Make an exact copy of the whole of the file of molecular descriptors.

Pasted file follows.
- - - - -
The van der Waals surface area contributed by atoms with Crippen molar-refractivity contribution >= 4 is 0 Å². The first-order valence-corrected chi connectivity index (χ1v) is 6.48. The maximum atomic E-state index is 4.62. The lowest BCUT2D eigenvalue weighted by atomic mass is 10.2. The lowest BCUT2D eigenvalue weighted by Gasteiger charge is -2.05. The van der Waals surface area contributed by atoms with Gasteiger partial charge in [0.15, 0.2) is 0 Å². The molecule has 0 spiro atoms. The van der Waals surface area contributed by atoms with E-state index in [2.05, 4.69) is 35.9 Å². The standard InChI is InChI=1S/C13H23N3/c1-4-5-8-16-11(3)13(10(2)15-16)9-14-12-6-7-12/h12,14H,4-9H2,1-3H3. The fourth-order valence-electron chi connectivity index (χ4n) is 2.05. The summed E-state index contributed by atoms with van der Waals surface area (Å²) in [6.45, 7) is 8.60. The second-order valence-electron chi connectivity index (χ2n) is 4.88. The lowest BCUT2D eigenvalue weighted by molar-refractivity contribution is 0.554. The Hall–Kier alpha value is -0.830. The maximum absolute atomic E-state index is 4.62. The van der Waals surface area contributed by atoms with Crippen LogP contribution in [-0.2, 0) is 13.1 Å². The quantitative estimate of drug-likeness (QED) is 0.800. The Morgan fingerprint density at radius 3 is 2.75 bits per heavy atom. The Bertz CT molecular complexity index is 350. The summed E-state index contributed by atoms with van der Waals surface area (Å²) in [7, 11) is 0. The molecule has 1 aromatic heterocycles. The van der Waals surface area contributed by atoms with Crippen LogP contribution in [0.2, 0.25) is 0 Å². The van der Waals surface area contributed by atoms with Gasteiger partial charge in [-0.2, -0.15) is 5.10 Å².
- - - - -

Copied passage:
The van der Waals surface area contributed by atoms with Crippen molar-refractivity contribution >= 4 is 0 Å². The first-order valence-corrected chi connectivity index (χ1v) is 6.48. The maximum atomic E-state index is 4.62. The lowest BCUT2D eigenvalue weighted by atomic mass is 10.2. The lowest BCUT2D eigenvalue weighted by Gasteiger charge is -2.05. The van der Waals surface area contributed by atoms with Gasteiger partial charge in [0.15, 0.2) is 0 Å². The molecule has 0 spiro atoms. The van der Waals surface area contributed by atoms with E-state index in [2.05, 4.69) is 35.9 Å². The standard InChI is InChI=1S/C13H23N3/c1-4-5-8-16-11(3)13(10(2)15-16)9-14-12-6-7-12/h12,14H,4-9H2,1-3H3. The fourth-order valence-electron chi connectivity index (χ4n) is 2.05. The summed E-state index contributed by atoms with van der Waals surface area (Å²) in [6.45, 7) is 8.60. The second-order valence-electron chi connectivity index (χ2n) is 4.88. The lowest BCUT2D eigenvalue weighted by molar-refractivity contribution is 0.554. The Hall–Kier alpha value is -0.830. The maximum absolute atomic E-state index is 4.62. The van der Waals surface area contributed by atoms with Crippen LogP contribution in [-0.2, 0) is 13.1 Å². The quantitative estimate of drug-likeness (QED) is 0.800. The Morgan fingerprint density at radius 3 is 2.75 bits per heavy atom. The Bertz CT molecular complexity index is 350. The summed E-state index contributed by atoms with van der Waals surface area (Å²) in [7, 11) is 0. The molecule has 1 aromatic heterocycles. The van der Waals surface area contributed by atoms with Crippen LogP contribution in [0.2, 0.25) is 0 Å². The van der Waals surface area contributed by atoms with Gasteiger partial charge in [-0.2, -0.15) is 5.10 Å².